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alent to an enactment, that previous offences be punished by the common law; deciding therefore the case on the just principle, that the punishment is to be regulated by the law existing at the time of sentence pronounced. Where a statute operated as a repeal of the common law itself, not merely of the punishment,2 the court held, that a revival of the common law, by a repeal of this statute, could not subject one to the old law, which was not in force when he did the act.3

§ 108. The general doctrine, that the punishment of offences must follow the law existing at the time of judgment rendered, though a punishment differing from this prevailed in the law when they were committed, is limited, moreover, in this country, by the constitutional inhibition against ex post facto laws, binding both the federal and State legislatures. A statute, to be obnoxious to this constitutional rule, need not require that acts innocent when done be punished; it is equally so if it imposes a heavier penalty than was then provided in the law. If, however, the statute is in mitigation of punishment, it is not liable to this objection. And where, at the time of a conviction for forgery, the penalty was death; but the prisoner appealed, and pending his appeal it was reduced to fine, whipping, and imprisonment; the milder sentence was pronounced. So, by a statute of Indiana, the punishment being changed from whipping not exceeding one hundred stripes, to imprisonment not exceeding seven years, the court held, that this was in mitigation, and therefore constitutional. But certainly the court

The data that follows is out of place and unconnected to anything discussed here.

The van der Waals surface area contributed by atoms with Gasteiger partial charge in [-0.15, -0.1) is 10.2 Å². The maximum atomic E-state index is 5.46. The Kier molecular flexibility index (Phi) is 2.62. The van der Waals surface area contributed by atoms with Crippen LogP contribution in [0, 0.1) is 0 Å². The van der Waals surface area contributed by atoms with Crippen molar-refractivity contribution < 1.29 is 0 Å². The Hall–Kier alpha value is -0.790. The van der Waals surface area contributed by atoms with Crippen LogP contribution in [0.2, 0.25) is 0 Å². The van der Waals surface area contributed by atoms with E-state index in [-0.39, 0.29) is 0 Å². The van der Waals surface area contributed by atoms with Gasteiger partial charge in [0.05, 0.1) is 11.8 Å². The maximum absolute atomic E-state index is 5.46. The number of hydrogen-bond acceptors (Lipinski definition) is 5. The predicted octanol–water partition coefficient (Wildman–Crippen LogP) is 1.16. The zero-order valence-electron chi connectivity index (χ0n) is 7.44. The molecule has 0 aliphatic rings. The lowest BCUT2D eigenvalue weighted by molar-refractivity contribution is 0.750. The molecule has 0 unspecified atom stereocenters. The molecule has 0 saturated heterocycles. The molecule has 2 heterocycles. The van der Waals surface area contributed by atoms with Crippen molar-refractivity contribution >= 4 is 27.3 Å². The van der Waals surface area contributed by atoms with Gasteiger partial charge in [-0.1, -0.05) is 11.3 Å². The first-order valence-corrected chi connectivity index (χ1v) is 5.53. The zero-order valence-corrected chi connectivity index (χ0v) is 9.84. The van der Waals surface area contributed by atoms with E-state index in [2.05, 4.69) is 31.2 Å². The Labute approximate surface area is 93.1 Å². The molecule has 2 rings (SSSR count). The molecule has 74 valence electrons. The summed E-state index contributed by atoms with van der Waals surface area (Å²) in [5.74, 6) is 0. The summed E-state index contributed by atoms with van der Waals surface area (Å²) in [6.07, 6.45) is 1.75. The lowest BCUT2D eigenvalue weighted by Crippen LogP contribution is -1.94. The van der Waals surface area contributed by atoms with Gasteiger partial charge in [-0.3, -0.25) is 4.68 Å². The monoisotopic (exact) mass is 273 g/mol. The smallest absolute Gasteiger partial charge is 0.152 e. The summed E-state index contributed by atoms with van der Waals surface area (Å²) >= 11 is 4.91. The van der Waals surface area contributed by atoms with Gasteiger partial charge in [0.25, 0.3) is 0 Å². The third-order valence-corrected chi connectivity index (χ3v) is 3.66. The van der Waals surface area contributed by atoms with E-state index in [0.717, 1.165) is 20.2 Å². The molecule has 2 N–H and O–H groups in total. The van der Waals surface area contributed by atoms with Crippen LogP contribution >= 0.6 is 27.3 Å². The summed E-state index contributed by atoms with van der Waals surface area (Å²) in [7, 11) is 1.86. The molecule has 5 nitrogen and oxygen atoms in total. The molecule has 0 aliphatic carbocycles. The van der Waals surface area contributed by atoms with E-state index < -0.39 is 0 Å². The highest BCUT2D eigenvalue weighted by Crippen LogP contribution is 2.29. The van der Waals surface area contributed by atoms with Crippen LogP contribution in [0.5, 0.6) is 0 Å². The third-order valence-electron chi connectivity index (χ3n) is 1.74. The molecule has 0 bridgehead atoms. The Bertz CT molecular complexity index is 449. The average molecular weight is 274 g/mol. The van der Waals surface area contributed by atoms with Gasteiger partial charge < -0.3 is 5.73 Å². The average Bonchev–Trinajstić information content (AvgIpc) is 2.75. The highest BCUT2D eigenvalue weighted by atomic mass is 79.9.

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5 Story Const. § 1345; Commonwealth v. Mott, 21 Pick. 492, 500, 501; Strong v. The State, 1 Blackf. 193; Keene v. The State, 3 Chand. 109; Boston v. Cummins, 16 Ga. 102.

The State v. Williams, 2 Rich. 418.

7 Strong v. The State, 1 Blackf. 193. And see Clarke v. The State, 23

went far in this last case. Where the nature of the punishment is entirely changed, there is difficulty in saying that the one penalty is less than the other; though anything not extending to the life is clearly milder than death.1